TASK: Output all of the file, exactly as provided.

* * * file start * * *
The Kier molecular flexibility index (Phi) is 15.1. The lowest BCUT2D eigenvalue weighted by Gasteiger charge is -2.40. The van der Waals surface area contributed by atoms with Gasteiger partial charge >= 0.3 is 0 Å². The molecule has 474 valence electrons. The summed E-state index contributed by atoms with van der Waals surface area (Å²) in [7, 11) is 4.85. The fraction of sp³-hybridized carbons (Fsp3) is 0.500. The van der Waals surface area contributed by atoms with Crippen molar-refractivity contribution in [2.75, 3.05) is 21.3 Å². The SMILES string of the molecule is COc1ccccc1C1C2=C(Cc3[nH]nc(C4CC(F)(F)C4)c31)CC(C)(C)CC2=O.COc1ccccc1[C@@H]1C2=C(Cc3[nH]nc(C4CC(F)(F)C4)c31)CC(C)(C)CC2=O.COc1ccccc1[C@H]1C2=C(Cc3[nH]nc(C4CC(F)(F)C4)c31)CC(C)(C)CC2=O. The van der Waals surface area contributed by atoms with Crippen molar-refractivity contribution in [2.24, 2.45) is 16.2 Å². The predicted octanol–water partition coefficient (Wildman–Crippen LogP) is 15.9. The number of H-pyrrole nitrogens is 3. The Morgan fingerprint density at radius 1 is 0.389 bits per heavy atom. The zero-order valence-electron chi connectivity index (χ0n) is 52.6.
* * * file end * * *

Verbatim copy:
The Kier molecular flexibility index (Phi) is 15.1. The lowest BCUT2D eigenvalue weighted by Gasteiger charge is -2.40. The van der Waals surface area contributed by atoms with Gasteiger partial charge >= 0.3 is 0 Å². The molecule has 474 valence electrons. The summed E-state index contributed by atoms with van der Waals surface area (Å²) in [7, 11) is 4.85. The fraction of sp³-hybridized carbons (Fsp3) is 0.500. The van der Waals surface area contributed by atoms with Crippen molar-refractivity contribution in [2.75, 3.05) is 21.3 Å². The SMILES string of the molecule is COc1ccccc1C1C2=C(Cc3[nH]nc(C4CC(F)(F)C4)c31)CC(C)(C)CC2=O.COc1ccccc1[C@@H]1C2=C(Cc3[nH]nc(C4CC(F)(F)C4)c31)CC(C)(C)CC2=O.COc1ccccc1[C@H]1C2=C(Cc3[nH]nc(C4CC(F)(F)C4)c31)CC(C)(C)CC2=O. The van der Waals surface area contributed by atoms with Crippen molar-refractivity contribution in [2.24, 2.45) is 16.2 Å². The predicted octanol–water partition coefficient (Wildman–Crippen LogP) is 15.9. The number of H-pyrrole nitrogens is 3. The Morgan fingerprint density at radius 1 is 0.389 bits per heavy atom. The zero-order valence-electron chi connectivity index (χ0n) is 52.6.